In Venice' they do let heaven see the pranks
They dare not show their husbands; their best

conscience Is—not to leave undone, but keep unknown 8.

Orh. Dost thou say so?

Lago. She did deceive her father, marrying you; And, when she seem'do to shake, and fear your

looks, She lov'd them most.

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Out of self-BOUNTY be abus'd ;] Self-bounty, for inherent generosity. WARBURTON.

- our country dispositionIn Venice - ] Here lago seems to be a Venetian. Johnson. There is nothing in any other part of the play, properly understood, to imply otherwise. Henley.

Various other passages, as well as the present, prove him to have been a Venetian, nor is there any ground for doubting the poet's intention on this head. See p. 343, n. 1. Malone.

8 Is—not to LEAVE undone, but KEEP unknown.] The folio perhaps more clearly reads :

• Is rot to leav't undone, but keep't unknown.” Steevens. The folio, by evident error of the press, reads-kept unknown.

Malone. 9 And, when she seem'd-] This and the following argument

Отн. .

And so she did.
Lago.

Why, go to, then;
She that, so young, could give out such a seeming,
To seel her father's eyes up, close as oak",
He thought, 'twas witchcraft :

-But I am much to

blame;

I humbly do beseech you of your pardon,
For too much loving you.
Отн. .

I am bound to thee for ever.
Lago. I see, this hath a little dash'd your spirits.
Oth. Not a jot, not a jot.
Jago.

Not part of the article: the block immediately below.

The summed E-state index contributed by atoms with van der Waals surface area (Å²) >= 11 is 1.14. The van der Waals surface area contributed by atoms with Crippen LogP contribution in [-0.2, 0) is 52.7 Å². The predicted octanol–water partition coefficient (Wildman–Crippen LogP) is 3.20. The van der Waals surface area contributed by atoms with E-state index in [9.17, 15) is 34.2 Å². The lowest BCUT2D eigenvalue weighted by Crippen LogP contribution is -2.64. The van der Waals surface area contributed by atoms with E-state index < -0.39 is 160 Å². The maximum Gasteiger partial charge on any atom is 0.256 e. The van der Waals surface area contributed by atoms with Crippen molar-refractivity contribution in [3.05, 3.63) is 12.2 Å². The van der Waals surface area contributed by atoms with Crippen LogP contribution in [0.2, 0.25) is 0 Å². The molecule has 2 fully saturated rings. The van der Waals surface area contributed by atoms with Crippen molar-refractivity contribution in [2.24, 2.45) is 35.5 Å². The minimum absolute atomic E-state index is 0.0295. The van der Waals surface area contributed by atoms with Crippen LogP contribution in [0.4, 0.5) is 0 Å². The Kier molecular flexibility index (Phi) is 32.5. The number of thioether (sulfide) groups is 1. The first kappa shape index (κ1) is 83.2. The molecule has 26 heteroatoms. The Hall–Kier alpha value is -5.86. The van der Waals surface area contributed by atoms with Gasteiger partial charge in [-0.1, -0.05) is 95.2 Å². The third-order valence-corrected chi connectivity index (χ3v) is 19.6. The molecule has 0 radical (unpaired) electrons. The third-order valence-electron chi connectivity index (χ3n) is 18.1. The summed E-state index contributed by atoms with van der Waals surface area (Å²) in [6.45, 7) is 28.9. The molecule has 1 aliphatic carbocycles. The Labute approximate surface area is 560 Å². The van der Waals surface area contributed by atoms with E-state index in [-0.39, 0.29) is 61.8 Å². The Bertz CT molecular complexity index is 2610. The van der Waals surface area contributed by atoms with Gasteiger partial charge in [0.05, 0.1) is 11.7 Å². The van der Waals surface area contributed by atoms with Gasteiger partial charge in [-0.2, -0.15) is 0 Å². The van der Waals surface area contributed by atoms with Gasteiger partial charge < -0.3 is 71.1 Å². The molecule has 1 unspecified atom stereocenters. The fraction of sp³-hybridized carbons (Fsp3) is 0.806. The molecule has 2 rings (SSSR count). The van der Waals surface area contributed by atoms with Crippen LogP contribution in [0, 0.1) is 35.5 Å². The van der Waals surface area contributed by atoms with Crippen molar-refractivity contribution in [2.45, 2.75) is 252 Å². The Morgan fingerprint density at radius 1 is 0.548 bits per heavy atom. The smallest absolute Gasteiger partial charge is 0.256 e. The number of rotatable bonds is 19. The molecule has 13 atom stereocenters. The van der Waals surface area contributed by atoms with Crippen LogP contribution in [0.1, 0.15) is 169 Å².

Trust me *, I fear it has. I hope, you will consider, what is spoke

* Quarto, I' faith.

of Iago ought to be deeply impressed on every reader. Deceit and falsehood, whatever conveniences they may for a time promise or produce, are in the sum of life, obstacles to happiness. Those, who profit by the cheat, distrust the deceiver, and the act by which kindness is sought, puts an end to confidence.

The same objection may be made with a lower degree of strength against the imprudent generosity of disproportionate marriages. When the first heat of passion is over, it is easily succeeded by suspicion, that the same violence of inclination, which caused one irregularity, may stimulate to another; and those who have shown, that their passions are too powerful for their prus dence, will, with very slight appearances against them, be censured, as not very likely to restrain them by their virtue.

Johnson. ! To seel her father's eyes up, close as oak,] The oak is (I believe) the most close-grained wood of general use in England. Close as oak, means, close as the grain of oak.